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Here at Inserra & Kelley, among the types of cases that we take are dog bite cases. Anyone who has been attacked, bitten, or even just threatened by a dog knows how frightening that experience can be. We generally think of dogs as great pets, as “man’s best friend”, but when their animal instincts kick in, it can have serious consequences.

So just how serious is this problem? Over 4 million people in the United States are bitten by dogs every single year, with 800,000 people receiving medical attention. Children are by far the most common victims and around 400,000 children each year receive medical treatment for dog bite injuries. Frighteningly, the majority of these injuries involving children actually occur when interacting with familiar dogs. While it is scary to think about your family dog hurting your children or neighbors, that fact does mean that steps can be taken to prevent dog bites.

The American Veterinary Medical Association provides some guidance for dog owners and the general public.

If you’re a dog owner…

  • Select your pet carefully. The CDC provides some information on things to consider when selecting a dog.
  • Make sure that as a puppy, your dog is socialized so that it is at ease around people and other animals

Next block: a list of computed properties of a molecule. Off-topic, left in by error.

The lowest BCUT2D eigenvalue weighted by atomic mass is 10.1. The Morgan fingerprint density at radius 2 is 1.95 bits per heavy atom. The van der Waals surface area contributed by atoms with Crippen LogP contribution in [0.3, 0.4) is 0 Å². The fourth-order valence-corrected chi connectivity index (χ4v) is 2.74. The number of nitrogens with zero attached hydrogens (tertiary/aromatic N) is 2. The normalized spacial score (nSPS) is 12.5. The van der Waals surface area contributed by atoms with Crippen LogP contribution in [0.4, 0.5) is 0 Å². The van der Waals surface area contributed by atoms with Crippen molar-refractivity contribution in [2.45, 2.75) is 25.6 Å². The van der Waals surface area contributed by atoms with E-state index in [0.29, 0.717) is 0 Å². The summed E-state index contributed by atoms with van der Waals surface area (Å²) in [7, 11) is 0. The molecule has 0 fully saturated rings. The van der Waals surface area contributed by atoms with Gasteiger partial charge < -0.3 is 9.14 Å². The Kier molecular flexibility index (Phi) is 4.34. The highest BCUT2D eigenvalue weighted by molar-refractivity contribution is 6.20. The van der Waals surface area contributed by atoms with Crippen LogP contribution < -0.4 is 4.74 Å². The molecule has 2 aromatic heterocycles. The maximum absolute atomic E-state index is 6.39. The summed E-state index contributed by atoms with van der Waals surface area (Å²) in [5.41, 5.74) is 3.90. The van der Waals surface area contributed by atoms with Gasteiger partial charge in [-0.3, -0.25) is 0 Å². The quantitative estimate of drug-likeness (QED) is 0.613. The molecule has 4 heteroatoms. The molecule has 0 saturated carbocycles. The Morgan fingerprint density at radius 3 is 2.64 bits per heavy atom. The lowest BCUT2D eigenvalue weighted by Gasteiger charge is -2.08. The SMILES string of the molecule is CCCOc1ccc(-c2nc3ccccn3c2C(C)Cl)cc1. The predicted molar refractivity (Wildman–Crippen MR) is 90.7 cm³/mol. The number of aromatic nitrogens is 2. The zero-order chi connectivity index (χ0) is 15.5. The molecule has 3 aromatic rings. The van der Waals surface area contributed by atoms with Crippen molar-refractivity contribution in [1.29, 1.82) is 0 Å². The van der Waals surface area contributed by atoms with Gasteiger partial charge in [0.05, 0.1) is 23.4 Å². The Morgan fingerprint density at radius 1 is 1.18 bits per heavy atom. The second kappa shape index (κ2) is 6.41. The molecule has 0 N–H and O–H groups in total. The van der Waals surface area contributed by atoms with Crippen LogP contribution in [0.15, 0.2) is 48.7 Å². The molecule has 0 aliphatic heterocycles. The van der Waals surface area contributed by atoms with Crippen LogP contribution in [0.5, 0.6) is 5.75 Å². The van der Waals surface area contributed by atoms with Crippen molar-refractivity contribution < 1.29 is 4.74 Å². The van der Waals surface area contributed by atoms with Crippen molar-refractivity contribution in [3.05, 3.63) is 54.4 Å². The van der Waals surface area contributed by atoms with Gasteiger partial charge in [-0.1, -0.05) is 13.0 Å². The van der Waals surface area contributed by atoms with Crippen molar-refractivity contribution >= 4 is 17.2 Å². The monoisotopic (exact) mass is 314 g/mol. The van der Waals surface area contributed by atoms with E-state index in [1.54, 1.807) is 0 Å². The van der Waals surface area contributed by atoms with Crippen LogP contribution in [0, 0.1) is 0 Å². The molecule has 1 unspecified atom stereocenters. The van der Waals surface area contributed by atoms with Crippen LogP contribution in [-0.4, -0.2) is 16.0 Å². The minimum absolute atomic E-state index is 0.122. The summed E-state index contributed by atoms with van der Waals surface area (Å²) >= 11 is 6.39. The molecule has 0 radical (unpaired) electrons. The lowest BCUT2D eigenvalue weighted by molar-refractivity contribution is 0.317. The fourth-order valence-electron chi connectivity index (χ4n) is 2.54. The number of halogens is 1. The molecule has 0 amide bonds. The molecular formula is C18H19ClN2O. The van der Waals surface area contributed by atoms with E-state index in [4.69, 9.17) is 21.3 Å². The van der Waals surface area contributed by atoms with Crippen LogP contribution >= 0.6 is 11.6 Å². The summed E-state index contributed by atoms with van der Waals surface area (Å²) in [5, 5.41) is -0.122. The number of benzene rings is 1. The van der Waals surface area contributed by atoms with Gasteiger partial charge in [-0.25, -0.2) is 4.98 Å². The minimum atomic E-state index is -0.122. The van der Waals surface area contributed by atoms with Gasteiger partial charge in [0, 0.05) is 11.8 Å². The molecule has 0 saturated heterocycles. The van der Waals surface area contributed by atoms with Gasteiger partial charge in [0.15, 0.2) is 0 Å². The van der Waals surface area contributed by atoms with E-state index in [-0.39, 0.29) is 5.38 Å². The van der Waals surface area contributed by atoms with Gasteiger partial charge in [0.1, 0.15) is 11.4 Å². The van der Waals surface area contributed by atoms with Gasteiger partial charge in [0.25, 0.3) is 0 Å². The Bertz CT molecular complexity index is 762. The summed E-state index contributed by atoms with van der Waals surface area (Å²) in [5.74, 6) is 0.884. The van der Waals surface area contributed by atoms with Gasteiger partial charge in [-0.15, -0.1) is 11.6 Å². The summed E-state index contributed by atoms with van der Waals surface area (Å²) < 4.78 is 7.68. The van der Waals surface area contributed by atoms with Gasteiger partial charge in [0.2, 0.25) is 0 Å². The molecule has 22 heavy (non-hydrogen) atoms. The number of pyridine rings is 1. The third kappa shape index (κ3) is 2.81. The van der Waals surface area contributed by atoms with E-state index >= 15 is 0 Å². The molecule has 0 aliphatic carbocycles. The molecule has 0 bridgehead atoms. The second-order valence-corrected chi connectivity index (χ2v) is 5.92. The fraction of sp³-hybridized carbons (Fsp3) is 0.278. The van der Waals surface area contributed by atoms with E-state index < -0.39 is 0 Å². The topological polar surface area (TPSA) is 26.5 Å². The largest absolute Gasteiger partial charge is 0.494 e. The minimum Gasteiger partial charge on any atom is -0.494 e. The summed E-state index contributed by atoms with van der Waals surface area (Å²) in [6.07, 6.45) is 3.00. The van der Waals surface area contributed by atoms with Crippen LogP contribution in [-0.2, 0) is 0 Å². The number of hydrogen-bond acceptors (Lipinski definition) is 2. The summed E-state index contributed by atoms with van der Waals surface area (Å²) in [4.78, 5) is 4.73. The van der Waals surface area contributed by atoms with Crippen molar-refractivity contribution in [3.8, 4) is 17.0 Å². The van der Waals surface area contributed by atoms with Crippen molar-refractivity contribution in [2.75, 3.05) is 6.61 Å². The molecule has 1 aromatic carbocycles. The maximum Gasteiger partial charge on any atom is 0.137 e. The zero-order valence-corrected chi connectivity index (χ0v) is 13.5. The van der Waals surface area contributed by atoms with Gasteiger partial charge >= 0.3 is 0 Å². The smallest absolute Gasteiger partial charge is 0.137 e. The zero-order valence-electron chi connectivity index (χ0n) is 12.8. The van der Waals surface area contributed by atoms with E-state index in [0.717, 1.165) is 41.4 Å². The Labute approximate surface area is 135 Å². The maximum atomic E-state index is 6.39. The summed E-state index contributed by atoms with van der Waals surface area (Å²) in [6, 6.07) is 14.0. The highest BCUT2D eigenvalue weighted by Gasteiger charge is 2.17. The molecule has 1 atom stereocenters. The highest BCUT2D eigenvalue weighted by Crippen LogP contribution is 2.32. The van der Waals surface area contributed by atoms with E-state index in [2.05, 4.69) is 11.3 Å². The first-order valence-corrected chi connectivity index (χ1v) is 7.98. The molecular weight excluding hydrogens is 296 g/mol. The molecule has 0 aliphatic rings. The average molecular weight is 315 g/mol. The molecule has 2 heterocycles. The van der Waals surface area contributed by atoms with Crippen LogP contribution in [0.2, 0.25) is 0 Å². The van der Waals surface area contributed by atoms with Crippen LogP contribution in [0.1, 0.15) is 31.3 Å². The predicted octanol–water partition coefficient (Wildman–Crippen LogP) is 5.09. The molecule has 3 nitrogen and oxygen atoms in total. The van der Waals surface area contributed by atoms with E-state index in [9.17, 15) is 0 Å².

• Train your dog. Teaching basic commands helps your dog understand what behavior is acceptable and builds trust between pets and people
  • Walk and exercise your dog regularly. Use a leash in public to ensure control of your dog
  • If you have a fenced yard, make sure that the gates are secure
  • Avoid putting your dog in a position where it feels threatened or teased
  • Avoid highly excitable games like wrestling or tug-of-war
  • Keep your dog healthy. Make sure it is vaccinated against rabies and preventable diseases. Parasite control is important because it affects how your dog feels and behaves. Neuter your pet.


  • Always be cautious around strange dogs and treat your own pet with respect.
  • Never leave a baby or small children alone with a dog
  • Be alert to potentially dangerous situations
  • Teach children to be careful around pets. Specifically, children should learn to not approach strange dogs or pet dogs through fences. Also teach children to ask permission to pet strange dogs.

If you do get bit…

  • If the dog’s owner is present, request proof of a rabies vaccination and get the owner’s name and contact information
  • Clean the bite wound with soap and water as soon as possible
  • Consult your doctor immediately or go to the emergency room
  • Contact the dog’s veterinarian to check vaccination records

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